When I finish writing a novel, I'm left with either deep postpartum sorrow or relief that a long, slow, unpleasant trudge through a swamp is behind me.
This is, of course, an oversimplification. There are degrees in between and there certainly have been books that left me feeling both. Some books are easier to write than others, and some books are simply better than others.
The reality is that I no longer presume every novel I write will be better than the one that preceded it. Years ago, I did. I hoped -- I expected -- that each new book would show growth. No more. I've written 17 novels, and at this stage in my career I liken what I do to being a Major League Baseball starting pitcher. I take the mound 30 to 35 times in a season, and if I am very good, I will win 20 times. But that means I'll still lose a half-dozen times (at the very least), and throw a few absolute stinkers.
In any case, when I believe a novel has succeeded, I'm likely to experience mostly sadness when I review the final pages for the last time before they become a book. It's not unlike the feeling we all have whenever we turn the last page of a novel that's moved us -- but it's worse. Much worse. Why? Because I haven't spent a weekend, a week, or even a month with those characters; I've been with them for a year. Or two. And now they are gone. I've greeted them every morning in my library about 6 a.m., and spent the next six hours with them, day after day after day. I have discussed them for hours (and hours) with my wife; I have debated (and psychoanalyzed) them with my editor and my literary agent.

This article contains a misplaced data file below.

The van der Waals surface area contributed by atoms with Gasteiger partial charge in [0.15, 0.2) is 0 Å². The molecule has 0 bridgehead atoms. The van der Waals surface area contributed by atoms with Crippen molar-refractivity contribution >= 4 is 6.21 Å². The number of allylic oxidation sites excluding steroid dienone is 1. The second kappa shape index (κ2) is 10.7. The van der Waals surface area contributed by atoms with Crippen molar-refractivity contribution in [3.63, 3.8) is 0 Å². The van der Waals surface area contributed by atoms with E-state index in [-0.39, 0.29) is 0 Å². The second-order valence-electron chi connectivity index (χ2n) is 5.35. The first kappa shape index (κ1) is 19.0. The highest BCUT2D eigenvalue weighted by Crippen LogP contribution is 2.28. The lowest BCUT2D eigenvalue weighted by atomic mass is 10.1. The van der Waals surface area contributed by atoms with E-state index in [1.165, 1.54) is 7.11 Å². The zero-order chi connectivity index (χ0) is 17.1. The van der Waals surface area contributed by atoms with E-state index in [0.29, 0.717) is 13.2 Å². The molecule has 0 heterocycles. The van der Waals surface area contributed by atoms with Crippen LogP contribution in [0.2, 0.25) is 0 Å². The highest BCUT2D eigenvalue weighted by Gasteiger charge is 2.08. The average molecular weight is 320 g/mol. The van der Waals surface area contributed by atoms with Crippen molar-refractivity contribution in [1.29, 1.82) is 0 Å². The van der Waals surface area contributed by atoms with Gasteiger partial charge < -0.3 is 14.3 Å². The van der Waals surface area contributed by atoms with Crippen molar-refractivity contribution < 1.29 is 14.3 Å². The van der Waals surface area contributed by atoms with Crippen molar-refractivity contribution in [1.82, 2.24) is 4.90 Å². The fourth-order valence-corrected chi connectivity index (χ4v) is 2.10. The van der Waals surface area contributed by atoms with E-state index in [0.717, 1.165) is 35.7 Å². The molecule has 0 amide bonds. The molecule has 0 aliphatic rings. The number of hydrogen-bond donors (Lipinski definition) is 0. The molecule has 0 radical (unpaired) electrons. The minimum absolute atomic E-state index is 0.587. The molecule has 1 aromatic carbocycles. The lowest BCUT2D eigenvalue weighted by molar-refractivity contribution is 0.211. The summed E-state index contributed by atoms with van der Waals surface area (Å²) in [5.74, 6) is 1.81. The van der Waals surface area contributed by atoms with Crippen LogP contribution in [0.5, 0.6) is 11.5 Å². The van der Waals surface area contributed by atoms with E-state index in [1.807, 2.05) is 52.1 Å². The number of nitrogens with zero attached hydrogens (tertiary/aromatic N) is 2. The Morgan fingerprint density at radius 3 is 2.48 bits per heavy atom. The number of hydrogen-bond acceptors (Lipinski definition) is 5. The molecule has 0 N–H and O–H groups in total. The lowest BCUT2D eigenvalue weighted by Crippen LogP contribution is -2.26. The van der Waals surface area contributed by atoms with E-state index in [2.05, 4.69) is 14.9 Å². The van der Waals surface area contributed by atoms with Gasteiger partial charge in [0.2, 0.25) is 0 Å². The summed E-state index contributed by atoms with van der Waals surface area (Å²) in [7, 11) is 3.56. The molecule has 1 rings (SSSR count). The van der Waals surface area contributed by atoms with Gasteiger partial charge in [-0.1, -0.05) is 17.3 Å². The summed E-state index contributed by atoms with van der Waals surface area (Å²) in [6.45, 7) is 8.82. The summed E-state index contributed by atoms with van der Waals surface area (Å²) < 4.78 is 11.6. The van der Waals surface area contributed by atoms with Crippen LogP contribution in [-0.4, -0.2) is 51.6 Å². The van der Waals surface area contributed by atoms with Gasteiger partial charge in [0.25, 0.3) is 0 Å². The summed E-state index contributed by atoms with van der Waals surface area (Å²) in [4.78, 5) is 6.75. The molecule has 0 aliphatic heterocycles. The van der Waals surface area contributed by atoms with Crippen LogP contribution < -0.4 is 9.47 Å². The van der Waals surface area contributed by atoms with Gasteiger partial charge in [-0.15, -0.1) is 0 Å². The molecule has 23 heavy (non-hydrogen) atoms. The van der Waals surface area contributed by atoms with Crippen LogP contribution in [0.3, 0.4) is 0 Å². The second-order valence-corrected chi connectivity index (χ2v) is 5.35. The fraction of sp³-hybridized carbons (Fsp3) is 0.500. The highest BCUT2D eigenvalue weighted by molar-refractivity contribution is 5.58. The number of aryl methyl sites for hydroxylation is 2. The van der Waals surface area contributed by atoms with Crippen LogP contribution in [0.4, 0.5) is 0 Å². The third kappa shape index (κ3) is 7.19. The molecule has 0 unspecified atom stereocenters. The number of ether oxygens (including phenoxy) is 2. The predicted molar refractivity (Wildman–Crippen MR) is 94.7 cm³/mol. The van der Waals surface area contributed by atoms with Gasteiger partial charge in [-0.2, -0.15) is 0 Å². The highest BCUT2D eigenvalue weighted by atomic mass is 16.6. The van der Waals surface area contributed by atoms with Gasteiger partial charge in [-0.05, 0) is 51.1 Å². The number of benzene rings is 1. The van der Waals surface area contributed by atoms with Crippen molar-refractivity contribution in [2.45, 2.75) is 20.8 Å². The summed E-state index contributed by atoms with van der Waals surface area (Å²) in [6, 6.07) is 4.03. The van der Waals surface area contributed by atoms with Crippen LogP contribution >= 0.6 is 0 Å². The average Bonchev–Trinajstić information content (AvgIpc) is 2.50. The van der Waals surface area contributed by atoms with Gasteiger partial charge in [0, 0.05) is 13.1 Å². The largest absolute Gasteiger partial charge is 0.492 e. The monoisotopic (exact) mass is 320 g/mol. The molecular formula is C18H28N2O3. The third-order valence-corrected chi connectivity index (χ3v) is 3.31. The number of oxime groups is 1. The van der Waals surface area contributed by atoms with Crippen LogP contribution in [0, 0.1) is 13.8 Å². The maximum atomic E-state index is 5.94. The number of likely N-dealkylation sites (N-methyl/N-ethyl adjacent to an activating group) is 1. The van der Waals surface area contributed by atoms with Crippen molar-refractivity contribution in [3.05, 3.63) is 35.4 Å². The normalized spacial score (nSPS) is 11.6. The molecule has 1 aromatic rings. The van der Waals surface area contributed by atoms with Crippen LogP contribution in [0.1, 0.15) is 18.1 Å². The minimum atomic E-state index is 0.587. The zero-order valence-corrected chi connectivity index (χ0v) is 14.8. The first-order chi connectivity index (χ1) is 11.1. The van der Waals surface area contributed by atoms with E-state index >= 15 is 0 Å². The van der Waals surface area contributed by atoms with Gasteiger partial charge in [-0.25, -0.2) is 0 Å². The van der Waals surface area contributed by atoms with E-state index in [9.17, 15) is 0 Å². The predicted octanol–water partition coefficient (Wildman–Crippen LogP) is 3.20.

When I wrapped up Close Your Eyes, Hold Hands, I felt mostly heartache. Certainly there was satisfaction, too. But I knew I was going to miss desperately my 17-year-old narrator Emily Shepard -- and, as a father, I was going to continue to worry about her.
Make no mistake: it's hard to say goodbye and move on. My books are not my children and I know my characters aren't real; there is no crazy channeling going on, trust me. But when a novel touches us, it's because there's a human connection. And we all need that association. Think of what we say to each other.
"Tell me your story."
"Tell me a story."
I changed only one word in those short sentences, but the meaning is vastly differently.
In the first case? A request from a journalist, perhaps. A public defender. A social worker.
Imagine a novelist asking the question: Tell me your story. It's research.
In the second? It's a plea from one of our children: Tell me a story. Or maybe it's an appeal from a lover who needs a respite from... life. From real life.
What the two constructions share is this: our infinite longing as human beings to hear stories, and our infinite capacity as people to create them. It's not merely how we make sense of the world; it's how we make sense of one another.
And this is, I imagine, why I do what I do. I love hearing stories and I love telling them -- even though, alas, all stories end, and eventually we must all say good-bye.
(The paperback of Close Your Eyes, Hold Hands was just published.)
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